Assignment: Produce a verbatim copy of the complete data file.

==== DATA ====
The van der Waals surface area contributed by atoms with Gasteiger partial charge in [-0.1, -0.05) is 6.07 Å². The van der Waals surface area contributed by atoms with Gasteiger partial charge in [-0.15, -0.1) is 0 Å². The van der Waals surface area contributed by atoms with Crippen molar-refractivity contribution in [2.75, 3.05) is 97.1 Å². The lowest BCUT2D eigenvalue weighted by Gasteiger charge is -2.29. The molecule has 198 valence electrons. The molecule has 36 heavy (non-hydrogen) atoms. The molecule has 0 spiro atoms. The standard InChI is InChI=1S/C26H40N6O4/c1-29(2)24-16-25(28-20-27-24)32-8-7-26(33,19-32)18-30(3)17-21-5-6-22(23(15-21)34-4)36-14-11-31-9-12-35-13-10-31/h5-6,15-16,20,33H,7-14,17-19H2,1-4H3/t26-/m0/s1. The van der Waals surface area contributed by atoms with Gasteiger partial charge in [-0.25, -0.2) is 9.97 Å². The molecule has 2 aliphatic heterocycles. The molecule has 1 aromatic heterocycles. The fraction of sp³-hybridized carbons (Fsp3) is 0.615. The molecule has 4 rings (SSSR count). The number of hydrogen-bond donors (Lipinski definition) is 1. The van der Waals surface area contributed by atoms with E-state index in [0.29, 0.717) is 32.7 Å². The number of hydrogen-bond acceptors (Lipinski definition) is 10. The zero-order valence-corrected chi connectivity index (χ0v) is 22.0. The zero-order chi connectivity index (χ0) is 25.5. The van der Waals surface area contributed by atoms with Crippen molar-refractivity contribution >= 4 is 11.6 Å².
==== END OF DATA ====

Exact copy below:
The van der Waals surface area contributed by atoms with Gasteiger partial charge in [-0.1, -0.05) is 6.07 Å². The van der Waals surface area contributed by atoms with Gasteiger partial charge in [-0.15, -0.1) is 0 Å². The van der Waals surface area contributed by atoms with Crippen molar-refractivity contribution in [2.75, 3.05) is 97.1 Å². The lowest BCUT2D eigenvalue weighted by Gasteiger charge is -2.29. The molecule has 198 valence electrons. The molecule has 36 heavy (non-hydrogen) atoms. The molecule has 0 spiro atoms. The standard InChI is InChI=1S/C26H40N6O4/c1-29(2)24-16-25(28-20-27-24)32-8-7-26(33,19-32)18-30(3)17-21-5-6-22(23(15-21)34-4)36-14-11-31-9-12-35-13-10-31/h5-6,15-16,20,33H,7-14,17-19H2,1-4H3/t26-/m0/s1. The van der Waals surface area contributed by atoms with Gasteiger partial charge in [-0.25, -0.2) is 9.97 Å². The molecule has 2 aliphatic heterocycles. The molecule has 1 aromatic heterocycles. The fraction of sp³-hybridized carbons (Fsp3) is 0.615. The molecule has 4 rings (SSSR count). The number of hydrogen-bond donors (Lipinski definition) is 1. The van der Waals surface area contributed by atoms with E-state index in [0.29, 0.717) is 32.7 Å². The number of hydrogen-bond acceptors (Lipinski definition) is 10. The zero-order valence-corrected chi connectivity index (χ0v) is 22.0. The zero-order chi connectivity index (χ0) is 25.5. The van der Waals surface area contributed by atoms with Crippen molar-refractivity contribution >= 4 is 11.6 Å².